Mr. Speaker, Bill C-300 provides for a Canadian peacekeeping service medal to be awarded to Canadians who have participated in peacekeeping, peacemaking, peace enforcement or humanitarian assistance missions which have been sanctioned by the Government of Canada.
In my opinion these would be accurately described under the umbrella term international stabilization missions. They do not always have identified direct connection or impact on Canada but Canadians, as compassionate citizens of the world and as international traders, recognize the need and propriety of the involvement of Canadians in these places to better the lot or improve the situation for the people who find themselves in these trouble spots.
The Canadians who respond to these calls willingly forego the comfort of home, the companionship of family and the opportunity to train and better their qualifications, to often place themselves in uncomfortable, dangerous situations.
In so doing they have brought great honour and pride to Canada, including the award of the Nobel Peace Prize to those who served the UN prior to September 1988. Some 150 of them have paid the supreme sacrifice and many more carry the wounds and disabilities that resulted from their participation in these activities.
In the past their contributions have sometimes been recognized by the United Nations and other organizations, but until now there has been no way for Canada to provide individual recognition of the honour and pride they have brought to Canada. Today true Canadian recognition for their individual service in the cause of international stabilization, past, present and future, is one step closer to becoming a reality.
Bill C-300 has undergone a metamorphosis, emerging at today's pivotal point after having benefited from incorporating enlightened and thoughtful input from hon. members of the House, from interested Canadians across the country, and from the Canadian Armed Forces. As a result I believe, with the exception of specifically recognizing those who won the Nobel Peace Prize, it now gives Canada the ability to acknowledge those military, constabulary, medical or other Canadians who have given of themselves to help others.
This will only happen if Parliament gives its approval, both this House and the other place, prior to the dissolution of Parliament. If not, all these efforts will have been in vain.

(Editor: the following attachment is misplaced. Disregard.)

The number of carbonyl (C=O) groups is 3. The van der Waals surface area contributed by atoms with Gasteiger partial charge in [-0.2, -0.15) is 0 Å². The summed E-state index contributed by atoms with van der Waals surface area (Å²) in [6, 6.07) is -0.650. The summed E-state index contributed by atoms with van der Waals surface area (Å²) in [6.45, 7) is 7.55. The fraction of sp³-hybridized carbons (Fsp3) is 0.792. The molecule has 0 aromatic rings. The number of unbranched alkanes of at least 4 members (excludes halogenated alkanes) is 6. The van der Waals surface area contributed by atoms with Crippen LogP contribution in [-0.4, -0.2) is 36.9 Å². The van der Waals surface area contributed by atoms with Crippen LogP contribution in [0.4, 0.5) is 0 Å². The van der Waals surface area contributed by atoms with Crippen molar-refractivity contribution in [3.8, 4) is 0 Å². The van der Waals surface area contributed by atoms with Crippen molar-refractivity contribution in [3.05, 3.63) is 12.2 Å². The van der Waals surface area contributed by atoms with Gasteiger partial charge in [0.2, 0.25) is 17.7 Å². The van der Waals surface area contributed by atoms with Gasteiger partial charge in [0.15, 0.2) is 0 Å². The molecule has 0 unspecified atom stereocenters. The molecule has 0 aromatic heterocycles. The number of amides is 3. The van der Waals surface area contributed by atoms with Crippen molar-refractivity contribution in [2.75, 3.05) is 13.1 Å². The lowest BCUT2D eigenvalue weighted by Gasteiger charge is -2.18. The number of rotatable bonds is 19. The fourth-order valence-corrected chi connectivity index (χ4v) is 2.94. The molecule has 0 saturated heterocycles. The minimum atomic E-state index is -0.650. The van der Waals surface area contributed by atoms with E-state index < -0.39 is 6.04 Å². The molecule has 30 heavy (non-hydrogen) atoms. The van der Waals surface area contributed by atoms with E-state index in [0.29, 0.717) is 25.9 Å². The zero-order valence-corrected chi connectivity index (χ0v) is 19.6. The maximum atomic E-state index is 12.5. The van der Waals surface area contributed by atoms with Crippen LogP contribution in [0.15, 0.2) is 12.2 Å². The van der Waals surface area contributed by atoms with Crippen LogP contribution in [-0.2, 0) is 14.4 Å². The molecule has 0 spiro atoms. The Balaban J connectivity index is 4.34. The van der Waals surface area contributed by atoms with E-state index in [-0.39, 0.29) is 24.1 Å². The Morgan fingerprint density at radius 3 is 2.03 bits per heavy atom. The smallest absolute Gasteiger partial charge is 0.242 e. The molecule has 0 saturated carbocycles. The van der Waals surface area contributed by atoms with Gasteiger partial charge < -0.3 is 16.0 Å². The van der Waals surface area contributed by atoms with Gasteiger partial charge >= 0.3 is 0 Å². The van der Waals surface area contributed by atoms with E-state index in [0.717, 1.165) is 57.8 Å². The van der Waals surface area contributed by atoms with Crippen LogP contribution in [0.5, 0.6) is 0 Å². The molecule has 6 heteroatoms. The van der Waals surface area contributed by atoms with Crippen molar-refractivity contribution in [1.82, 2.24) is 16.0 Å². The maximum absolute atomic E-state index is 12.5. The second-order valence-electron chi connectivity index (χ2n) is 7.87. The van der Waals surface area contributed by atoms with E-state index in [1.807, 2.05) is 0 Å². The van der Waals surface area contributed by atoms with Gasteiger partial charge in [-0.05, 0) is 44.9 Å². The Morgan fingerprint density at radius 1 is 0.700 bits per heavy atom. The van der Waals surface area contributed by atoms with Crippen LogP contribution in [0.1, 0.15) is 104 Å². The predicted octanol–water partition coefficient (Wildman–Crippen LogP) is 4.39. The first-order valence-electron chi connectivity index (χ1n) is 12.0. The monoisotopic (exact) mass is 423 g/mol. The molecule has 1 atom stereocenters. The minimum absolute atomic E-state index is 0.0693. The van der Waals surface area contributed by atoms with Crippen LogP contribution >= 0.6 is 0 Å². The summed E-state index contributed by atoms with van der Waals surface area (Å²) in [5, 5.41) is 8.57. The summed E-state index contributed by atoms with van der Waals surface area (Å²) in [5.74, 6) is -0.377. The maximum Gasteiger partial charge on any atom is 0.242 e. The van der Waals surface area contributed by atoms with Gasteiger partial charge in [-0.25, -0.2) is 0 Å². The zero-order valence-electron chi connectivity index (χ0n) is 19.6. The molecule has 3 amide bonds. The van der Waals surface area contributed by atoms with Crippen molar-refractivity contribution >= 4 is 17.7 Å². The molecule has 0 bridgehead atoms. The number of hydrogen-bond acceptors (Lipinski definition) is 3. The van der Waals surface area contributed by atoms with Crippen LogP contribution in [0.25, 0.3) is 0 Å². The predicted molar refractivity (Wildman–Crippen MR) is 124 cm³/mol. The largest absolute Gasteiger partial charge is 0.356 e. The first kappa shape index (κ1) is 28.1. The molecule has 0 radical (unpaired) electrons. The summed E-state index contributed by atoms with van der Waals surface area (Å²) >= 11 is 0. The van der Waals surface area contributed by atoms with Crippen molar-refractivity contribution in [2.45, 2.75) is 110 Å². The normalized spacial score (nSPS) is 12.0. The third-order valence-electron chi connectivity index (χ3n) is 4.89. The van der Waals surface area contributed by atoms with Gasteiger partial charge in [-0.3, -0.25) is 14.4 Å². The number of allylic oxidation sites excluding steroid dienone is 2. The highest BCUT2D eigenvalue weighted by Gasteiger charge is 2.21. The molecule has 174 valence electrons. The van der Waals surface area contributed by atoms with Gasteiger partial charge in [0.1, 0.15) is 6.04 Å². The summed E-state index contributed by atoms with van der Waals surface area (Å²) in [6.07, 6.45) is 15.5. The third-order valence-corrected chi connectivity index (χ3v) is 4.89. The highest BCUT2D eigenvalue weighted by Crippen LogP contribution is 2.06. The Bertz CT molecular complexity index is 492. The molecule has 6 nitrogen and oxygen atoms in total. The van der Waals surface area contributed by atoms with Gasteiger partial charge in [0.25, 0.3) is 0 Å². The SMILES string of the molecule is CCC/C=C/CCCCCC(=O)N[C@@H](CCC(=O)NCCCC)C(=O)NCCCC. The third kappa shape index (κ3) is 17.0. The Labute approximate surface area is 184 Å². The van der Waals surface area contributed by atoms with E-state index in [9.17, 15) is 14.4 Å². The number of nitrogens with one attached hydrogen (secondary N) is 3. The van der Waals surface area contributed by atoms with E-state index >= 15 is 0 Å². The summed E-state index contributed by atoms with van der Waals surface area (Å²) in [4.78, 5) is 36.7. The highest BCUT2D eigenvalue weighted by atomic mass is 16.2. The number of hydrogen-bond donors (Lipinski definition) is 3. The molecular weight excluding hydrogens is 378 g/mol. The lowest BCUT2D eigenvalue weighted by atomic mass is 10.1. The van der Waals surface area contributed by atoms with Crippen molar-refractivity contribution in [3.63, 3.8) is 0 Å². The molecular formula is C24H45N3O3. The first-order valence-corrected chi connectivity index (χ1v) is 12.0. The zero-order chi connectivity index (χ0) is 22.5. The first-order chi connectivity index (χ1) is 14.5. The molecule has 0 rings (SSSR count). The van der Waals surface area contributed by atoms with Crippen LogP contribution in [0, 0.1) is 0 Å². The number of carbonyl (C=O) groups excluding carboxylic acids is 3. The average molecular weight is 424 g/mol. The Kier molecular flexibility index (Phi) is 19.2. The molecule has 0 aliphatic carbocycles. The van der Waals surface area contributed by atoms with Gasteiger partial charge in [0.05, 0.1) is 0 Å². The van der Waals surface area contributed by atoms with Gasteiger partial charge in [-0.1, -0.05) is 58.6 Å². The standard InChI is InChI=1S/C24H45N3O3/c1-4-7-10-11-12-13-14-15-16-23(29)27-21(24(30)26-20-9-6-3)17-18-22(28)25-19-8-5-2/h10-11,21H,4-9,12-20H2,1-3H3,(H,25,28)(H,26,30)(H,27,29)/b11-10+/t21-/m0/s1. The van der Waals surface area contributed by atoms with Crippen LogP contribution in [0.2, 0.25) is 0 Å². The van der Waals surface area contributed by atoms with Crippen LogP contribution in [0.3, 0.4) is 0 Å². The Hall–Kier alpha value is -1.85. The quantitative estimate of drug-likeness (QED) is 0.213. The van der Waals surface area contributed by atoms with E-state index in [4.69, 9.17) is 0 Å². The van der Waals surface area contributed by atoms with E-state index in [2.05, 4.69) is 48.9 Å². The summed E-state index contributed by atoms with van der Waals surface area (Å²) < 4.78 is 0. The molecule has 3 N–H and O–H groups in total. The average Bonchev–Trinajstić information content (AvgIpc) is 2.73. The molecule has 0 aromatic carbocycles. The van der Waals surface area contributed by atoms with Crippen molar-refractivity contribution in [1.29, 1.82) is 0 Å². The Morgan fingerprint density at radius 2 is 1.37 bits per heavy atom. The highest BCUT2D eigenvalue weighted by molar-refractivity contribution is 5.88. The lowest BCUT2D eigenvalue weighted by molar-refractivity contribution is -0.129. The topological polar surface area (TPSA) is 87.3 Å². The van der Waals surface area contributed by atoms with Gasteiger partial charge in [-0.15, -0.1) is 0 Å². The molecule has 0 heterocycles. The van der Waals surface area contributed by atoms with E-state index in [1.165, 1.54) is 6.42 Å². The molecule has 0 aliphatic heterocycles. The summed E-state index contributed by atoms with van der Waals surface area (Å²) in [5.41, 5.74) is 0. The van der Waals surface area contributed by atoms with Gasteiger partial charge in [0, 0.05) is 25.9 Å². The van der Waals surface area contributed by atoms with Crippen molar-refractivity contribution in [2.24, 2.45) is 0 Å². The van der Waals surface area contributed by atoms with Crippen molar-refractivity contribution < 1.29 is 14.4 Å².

For Bill C-300 to have reached report stage and third reading today is an exemplary display of what can be achieved when members of all parties see the worth of a measure and set out to see it proclaimed into law. I am truly honoured that members of the House have given their consent by special order to move Bill
C-300 quickly up the order of precedence to be debated at report stage and third reading today.
I much appreciate and wish to thank the chief government whip for his support and introduction of the motion making this debate possible. I extend my sincere gratitude to all members of the House for their tremendous support and constructive input both on an individual basis and through debate. Many of the recommendations which they offered have indeed strengthened and enhanced Bill C-300 as they were adopted in committee on March 12 and are now reflected in the bill reported to Parliament yesterday.
The co-operation afforded by members of the House of Commons Standing Committee on National Defence and Veterans Affairs and the ensuing discussions on various aspects of the bill have been most helpful and are gratefully appreciated.
The committee chair, the member for Halifax, and all members are to be commended for their co-operation in moving my bill quickly through committee. I should additionally thank the former committee chairman, the member for Hillsborough, for his contribution and support.
The expert testimony, advice and recommendations received in committee from Major General Dallaire, the chief of staff for the assistant deputy minister of personnel; Major Bev Brown of the directorate of history and heritage, medals and honours; and Major Gallagher, special assistant to the judge advocate general called on as witnesses proved to be invaluable.
The defence department witnesses were able to give us the guidance necessary to ensure that Canadian recognition for peacekeeping service would be appropriately directed. I am most appreciative of their support.
It was at second reading on February 3, 1997 that the Parliamentary Secretary to the Minister of National Defence and Veterans Affairs advised the House that the government would not oppose the bill. Thus I would be remiss if I failed to acknowledge and thank the Minister of National Defence and Veterans Affairs for the courtesy extended to me and the tremendous assistance provided by the minister and his staff, in particular Margaret Penniston.
There is every indication that it will be the will of the House to pass Bill C-300 this evening. The only remaining obstacle will then be approval in the other place. From communications I have had with some members of the other place it would appear there is a good chance that it will pass quickly and thus be in a position to be proclaimed into law before the 35th Parliament is dissolved for an election.
With that I will conclude, leaving the fate of Bill C-300 in the hands of hon. members of the House.